How to grow a community from 0 to 2,000+ active alumni

Digital communities... Everyone seems to be talking about them.

At the altMBA, I had the privilege of building our community from scratch to 2,000+ alumni. You might have read that a community can increase engagement, build a moat around your product, and lower your cost of customer acquisition over time. All of that can be true.

You might be thinking, I'm sold. Can I skip the strategy and go straight to building my community? I want to start sending out Slack invites!

But wait:

First, having a Slack room does not equal a community. (That’s a topic for another post...) Second, you can skip straight to execution, but you might end up building the wrong thing. You could invest several months and thousands of dollars into a digital community that no one wants to be part of.

Setting up a Slack room or community is easy. Getting anyone to want to participate is HARD. Making sure you don't lose money over time running a digital community—that's even harder.

That's why you should spend more time developing your strategy and mapping out what success looks like. As someone who's been on the ground floor—building the go-to-market strategy for a digital community, launching it, managing teams of community managers, and being held responsible for the growth of communities—I'm here to say from personal experience: you need a strategy.

I know, I know. You wanted to start engaging. But trust me, any hard work you do now will pay dividends later. (As I often say, do things your Future Self will thank you for.)

So let's get into it: One of the biggest reasons digital communities fail is because you falsely expect a community to grow organically.

Let's unpack this...

No community grows organically.

The ones that are bustling were intentionally designed and curated to offer irreplaceable value to community members. To grow a community, you need to keep a close watch on what is so helpful that your existing members feel an insatiable urge to tell their friends about you. In other words, you need to proactively design reasons for your existing members to share.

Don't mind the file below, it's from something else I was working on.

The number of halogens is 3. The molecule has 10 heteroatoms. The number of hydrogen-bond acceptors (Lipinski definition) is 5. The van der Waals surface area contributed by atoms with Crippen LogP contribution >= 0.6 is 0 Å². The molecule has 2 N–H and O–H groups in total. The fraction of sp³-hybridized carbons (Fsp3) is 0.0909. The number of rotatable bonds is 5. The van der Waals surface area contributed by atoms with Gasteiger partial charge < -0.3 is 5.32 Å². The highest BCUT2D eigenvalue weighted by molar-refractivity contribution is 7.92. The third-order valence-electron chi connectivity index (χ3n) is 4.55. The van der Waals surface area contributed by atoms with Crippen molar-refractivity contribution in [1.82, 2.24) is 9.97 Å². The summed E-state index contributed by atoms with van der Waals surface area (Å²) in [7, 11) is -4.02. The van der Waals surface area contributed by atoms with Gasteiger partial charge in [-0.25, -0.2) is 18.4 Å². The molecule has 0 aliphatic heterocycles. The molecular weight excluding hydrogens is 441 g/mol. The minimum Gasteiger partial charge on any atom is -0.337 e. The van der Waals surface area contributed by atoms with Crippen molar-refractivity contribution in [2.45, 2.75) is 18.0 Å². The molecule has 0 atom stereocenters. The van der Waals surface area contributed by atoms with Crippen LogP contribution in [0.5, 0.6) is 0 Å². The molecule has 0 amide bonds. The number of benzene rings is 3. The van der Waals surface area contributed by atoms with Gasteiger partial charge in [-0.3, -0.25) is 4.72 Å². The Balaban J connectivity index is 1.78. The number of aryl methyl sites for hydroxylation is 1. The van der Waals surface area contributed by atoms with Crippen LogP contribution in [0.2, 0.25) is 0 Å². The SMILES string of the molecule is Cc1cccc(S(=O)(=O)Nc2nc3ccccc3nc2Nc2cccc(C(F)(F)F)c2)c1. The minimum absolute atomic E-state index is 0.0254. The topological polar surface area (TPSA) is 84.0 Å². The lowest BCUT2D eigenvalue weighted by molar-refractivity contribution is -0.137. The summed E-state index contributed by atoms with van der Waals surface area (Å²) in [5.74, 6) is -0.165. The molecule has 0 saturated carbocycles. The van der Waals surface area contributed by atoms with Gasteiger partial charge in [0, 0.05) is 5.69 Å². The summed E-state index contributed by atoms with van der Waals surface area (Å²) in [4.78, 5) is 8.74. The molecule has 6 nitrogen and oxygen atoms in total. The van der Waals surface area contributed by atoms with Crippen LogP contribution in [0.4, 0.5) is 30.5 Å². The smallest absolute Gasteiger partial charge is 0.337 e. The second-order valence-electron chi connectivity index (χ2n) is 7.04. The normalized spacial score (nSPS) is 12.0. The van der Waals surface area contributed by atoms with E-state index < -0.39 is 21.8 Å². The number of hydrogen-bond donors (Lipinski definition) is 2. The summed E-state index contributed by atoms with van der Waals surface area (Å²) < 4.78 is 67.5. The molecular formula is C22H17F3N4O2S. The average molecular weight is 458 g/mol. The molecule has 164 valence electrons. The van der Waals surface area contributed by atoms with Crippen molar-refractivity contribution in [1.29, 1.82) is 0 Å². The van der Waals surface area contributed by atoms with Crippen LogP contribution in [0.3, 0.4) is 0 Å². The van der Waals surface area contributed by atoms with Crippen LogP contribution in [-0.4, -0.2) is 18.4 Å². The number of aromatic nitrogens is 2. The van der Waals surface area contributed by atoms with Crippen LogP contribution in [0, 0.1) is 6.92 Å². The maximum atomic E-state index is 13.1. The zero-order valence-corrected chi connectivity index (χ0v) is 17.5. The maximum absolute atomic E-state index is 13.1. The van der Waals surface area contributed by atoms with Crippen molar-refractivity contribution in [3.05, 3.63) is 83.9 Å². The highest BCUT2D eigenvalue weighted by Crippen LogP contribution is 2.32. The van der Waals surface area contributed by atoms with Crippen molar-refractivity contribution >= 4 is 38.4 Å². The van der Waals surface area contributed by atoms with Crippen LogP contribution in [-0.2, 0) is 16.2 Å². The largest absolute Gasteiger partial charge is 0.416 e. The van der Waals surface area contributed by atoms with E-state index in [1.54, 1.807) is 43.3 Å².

“If you build it, they will come.”

Sounds reasonable, right? Wrong. This is the biggest myth in digital communities and anything involving customer traction. The product-centric trend in today’s discourse means you’ve probably heard the axiom that “good ideas sell themselves.” That couldn’t be further from the truth.

Like ducks paddling underwater

Communities that seem to grow organically are like ducks floating along the surface of water. They look as if they’re just gliding effortlessly.... But under the surface, the ducks are paddling feverishly. When you look at other successful communities, you only see their traction, not the work behind the scenes—in this case, the effort spent on securing and retaining new community members, encouraging word-of-mouth referrals and investing in programs that fuel community engagement.

Communities are built one person at a time

You might want to get to 10,000 members, but first you need to find 20 people, 50 people, 100 people. Focus on initially adding value to a small group, and one day, you’ll have a lively community outsiders are eager to join.

Now that you're all fired up to do digital communities the right way, here's an action you can take.

Here’s an exercise:

What's one micro-experiment you can launch that would (a) maximize learnings about what your community wants from you, (b) cost little to nothing to set up this week, and (c) allow you to test an assumption with as little overhead as possible?

Your community might value connecting with like-minded fellow leaders, feeling heard and recognized, access to new tools and tips, or the pride from being affiliated with a well-respected group. You need to know what you can provide to your community and why they’ll want to share it with their peers.

Then you can focus your energy on building that.